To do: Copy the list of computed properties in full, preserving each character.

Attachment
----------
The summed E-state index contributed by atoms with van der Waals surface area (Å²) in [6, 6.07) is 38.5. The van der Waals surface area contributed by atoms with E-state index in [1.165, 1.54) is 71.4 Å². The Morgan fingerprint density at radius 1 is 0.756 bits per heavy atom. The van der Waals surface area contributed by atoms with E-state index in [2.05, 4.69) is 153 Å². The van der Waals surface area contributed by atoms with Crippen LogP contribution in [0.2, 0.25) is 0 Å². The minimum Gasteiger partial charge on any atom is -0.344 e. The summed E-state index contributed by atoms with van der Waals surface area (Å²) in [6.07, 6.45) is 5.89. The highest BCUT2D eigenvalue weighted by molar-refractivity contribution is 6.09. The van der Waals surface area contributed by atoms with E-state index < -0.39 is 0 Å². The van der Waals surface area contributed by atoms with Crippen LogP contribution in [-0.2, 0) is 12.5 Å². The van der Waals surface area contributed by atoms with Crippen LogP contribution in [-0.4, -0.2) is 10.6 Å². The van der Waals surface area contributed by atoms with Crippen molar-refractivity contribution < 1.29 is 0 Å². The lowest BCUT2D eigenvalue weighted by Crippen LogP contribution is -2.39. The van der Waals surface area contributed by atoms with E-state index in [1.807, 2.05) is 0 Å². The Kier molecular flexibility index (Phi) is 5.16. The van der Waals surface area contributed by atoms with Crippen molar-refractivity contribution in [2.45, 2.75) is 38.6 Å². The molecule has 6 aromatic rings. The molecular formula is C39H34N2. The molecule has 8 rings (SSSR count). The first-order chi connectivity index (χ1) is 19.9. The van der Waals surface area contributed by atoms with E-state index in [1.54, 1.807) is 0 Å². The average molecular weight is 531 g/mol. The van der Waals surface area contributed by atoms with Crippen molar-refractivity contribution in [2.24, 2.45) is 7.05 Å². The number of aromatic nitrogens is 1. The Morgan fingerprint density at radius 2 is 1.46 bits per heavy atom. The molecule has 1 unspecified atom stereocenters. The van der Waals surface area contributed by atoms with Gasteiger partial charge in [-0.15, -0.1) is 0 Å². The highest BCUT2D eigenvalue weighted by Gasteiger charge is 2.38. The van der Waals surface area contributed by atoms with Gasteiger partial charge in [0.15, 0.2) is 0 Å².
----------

The summed E-state index contributed by atoms with van der Waals surface area (Å²) in [6, 6.07) is 38.5. The van der Waals surface area contributed by atoms with E-state index in [1.165, 1.54) is 71.4 Å². The Morgan fingerprint density at radius 1 is 0.756 bits per heavy atom. The van der Waals surface area contributed by atoms with E-state index in [2.05, 4.69) is 153 Å². The van der Waals surface area contributed by atoms with Crippen LogP contribution in [0.2, 0.25) is 0 Å². The minimum Gasteiger partial charge on any atom is -0.344 e. The summed E-state index contributed by atoms with van der Waals surface area (Å²) in [6.07, 6.45) is 5.89. The highest BCUT2D eigenvalue weighted by molar-refractivity contribution is 6.09. The van der Waals surface area contributed by atoms with E-state index < -0.39 is 0 Å². The van der Waals surface area contributed by atoms with Crippen LogP contribution in [-0.2, 0) is 12.5 Å². The van der Waals surface area contributed by atoms with Crippen LogP contribution in [-0.4, -0.2) is 10.6 Å². The van der Waals surface area contributed by atoms with Crippen molar-refractivity contribution < 1.29 is 0 Å². The lowest BCUT2D eigenvalue weighted by Crippen LogP contribution is -2.39. The van der Waals surface area contributed by atoms with E-state index in [1.807, 2.05) is 0 Å². The Kier molecular flexibility index (Phi) is 5.16. The van der Waals surface area contributed by atoms with Crippen molar-refractivity contribution in [2.45, 2.75) is 38.6 Å². The molecule has 6 aromatic rings. The molecular formula is C39H34N2. The molecule has 8 rings (SSSR count). The first-order chi connectivity index (χ1) is 19.9. The van der Waals surface area contributed by atoms with E-state index in [1.54, 1.807) is 0 Å². The average molecular weight is 531 g/mol. The van der Waals surface area contributed by atoms with Crippen molar-refractivity contribution in [2.24, 2.45) is 7.05 Å². The number of aromatic nitrogens is 1. The Morgan fingerprint density at radius 2 is 1.46 bits per heavy atom. The molecule has 1 unspecified atom stereocenters. The van der Waals surface area contributed by atoms with Gasteiger partial charge in [-0.15, -0.1) is 0 Å². The highest BCUT2D eigenvalue weighted by Gasteiger charge is 2.38. The van der Waals surface area contributed by atoms with Gasteiger partial charge in [0.15, 0.2) is 0 Å².